Somber, Patriotic, Ironic
Henry V is a war play, so when we ask about its tone (the play or author's attitude toward its subject matter), what we're really asking is this: What's the play's attitude toward war? Specifically, what's the play's attitude toward Henry's decision to invade France?
The answers aren't cut and dried in this play because the tone shifts between patriotic fervor for Henry's campaign against the French and it's recognition of the horrors of warfare. On the one hand, the play celebrates Henry's triumph over the France, which seems miraculous given that the English troops were exhausted, sick, and seriously outnumbered at Agincourt. The play is also chock-full of patriotic speeches that suggest warfare is patriotic and ennobling. (The clearest example of this is Henry's famous St. Crispin's Day speech, where he insists that the men who fight alongside him will become his "band of brothers.")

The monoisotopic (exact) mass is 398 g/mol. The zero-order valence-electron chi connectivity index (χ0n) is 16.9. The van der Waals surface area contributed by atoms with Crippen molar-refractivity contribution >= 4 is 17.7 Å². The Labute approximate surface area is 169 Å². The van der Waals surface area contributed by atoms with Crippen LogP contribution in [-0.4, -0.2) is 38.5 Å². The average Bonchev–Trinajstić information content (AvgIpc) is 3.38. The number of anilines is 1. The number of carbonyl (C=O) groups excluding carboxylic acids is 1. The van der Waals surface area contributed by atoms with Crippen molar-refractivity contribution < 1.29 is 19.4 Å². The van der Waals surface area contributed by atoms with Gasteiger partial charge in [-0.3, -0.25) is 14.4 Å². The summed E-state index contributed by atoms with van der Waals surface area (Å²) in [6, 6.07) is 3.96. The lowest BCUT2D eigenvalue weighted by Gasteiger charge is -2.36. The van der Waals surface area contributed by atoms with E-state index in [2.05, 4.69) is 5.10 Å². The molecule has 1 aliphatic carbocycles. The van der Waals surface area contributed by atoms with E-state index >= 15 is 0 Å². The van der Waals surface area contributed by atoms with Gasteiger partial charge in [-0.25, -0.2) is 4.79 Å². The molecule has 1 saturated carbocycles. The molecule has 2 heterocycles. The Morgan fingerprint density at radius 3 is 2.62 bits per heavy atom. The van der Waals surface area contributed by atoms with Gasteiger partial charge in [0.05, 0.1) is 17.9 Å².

On the other hand, Shakespeare goes out of his way to show us the horrors of warfare, which involve brutal hand to hand combat, raping, pillaging, and endless suffering. As Exeter points out, neither side can escape "the widows' tears, the orphans' cries, / The dead men's blood, the pining maidens' groans, / For husbands, fathers, and betrothèd lovers" (2.4.113-116).
We talk about this at length in "Quotes: Warfare," so check it out if you want to think about this some more.